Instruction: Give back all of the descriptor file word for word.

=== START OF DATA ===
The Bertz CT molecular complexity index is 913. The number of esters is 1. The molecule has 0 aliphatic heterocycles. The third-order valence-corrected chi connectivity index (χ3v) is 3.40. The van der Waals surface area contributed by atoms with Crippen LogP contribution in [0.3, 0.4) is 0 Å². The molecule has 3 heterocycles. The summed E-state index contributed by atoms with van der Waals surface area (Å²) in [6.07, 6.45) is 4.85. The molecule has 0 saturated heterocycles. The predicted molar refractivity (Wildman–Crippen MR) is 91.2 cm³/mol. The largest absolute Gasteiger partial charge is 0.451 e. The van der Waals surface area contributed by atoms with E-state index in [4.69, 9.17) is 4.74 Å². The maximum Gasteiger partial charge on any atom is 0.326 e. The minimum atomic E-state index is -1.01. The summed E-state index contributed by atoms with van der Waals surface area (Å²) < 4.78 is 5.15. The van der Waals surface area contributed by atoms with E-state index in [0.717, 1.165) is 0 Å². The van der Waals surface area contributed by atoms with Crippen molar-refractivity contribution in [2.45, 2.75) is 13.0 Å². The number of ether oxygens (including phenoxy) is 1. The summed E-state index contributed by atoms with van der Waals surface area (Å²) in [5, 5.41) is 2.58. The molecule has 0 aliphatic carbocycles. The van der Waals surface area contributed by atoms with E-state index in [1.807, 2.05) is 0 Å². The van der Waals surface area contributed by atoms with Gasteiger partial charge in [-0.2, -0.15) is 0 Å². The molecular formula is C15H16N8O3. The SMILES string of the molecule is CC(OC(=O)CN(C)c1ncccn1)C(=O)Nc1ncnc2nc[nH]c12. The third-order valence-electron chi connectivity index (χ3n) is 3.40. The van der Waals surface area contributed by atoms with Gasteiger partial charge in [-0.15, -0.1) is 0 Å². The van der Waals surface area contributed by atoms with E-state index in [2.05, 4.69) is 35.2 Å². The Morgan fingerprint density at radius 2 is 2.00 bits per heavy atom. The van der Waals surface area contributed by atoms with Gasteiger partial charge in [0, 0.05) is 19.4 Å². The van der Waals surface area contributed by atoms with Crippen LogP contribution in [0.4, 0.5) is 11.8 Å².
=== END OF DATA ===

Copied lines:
The Bertz CT molecular complexity index is 913. The number of esters is 1. The molecule has 0 aliphatic heterocycles. The third-order valence-corrected chi connectivity index (χ3v) is 3.40. The van der Waals surface area contributed by atoms with Crippen LogP contribution in [0.3, 0.4) is 0 Å². The molecule has 3 heterocycles. The summed E-state index contributed by atoms with van der Waals surface area (Å²) in [6.07, 6.45) is 4.85. The molecule has 0 saturated heterocycles. The predicted molar refractivity (Wildman–Crippen MR) is 91.2 cm³/mol. The largest absolute Gasteiger partial charge is 0.451 e. The van der Waals surface area contributed by atoms with E-state index in [4.69, 9.17) is 4.74 Å². The maximum Gasteiger partial charge on any atom is 0.326 e. The minimum atomic E-state index is -1.01. The summed E-state index contributed by atoms with van der Waals surface area (Å²) < 4.78 is 5.15. The van der Waals surface area contributed by atoms with E-state index in [0.717, 1.165) is 0 Å². The van der Waals surface area contributed by atoms with Crippen molar-refractivity contribution in [2.45, 2.75) is 13.0 Å². The number of ether oxygens (including phenoxy) is 1. The summed E-state index contributed by atoms with van der Waals surface area (Å²) in [5, 5.41) is 2.58. The molecule has 0 aliphatic carbocycles. The van der Waals surface area contributed by atoms with E-state index in [1.807, 2.05) is 0 Å². The van der Waals surface area contributed by atoms with Gasteiger partial charge in [-0.2, -0.15) is 0 Å². The molecular formula is C15H16N8O3. The SMILES string of the molecule is CC(OC(=O)CN(C)c1ncccn1)C(=O)Nc1ncnc2nc[nH]c12. The third-order valence-electron chi connectivity index (χ3n) is 3.40. The van der Waals surface area contributed by atoms with Gasteiger partial charge in [-0.15, -0.1) is 0 Å². The van der Waals surface area contributed by atoms with E-state index in [2.05, 4.69) is 35.2 Å². The Morgan fingerprint density at radius 2 is 2.00 bits per heavy atom. The van der Waals surface area contributed by atoms with Gasteiger partial charge in [0, 0.05) is 19.4 Å². The van der Waals surface area contributed by atoms with Crippen LogP contribution in [0.4, 0.5) is 11.8 Å².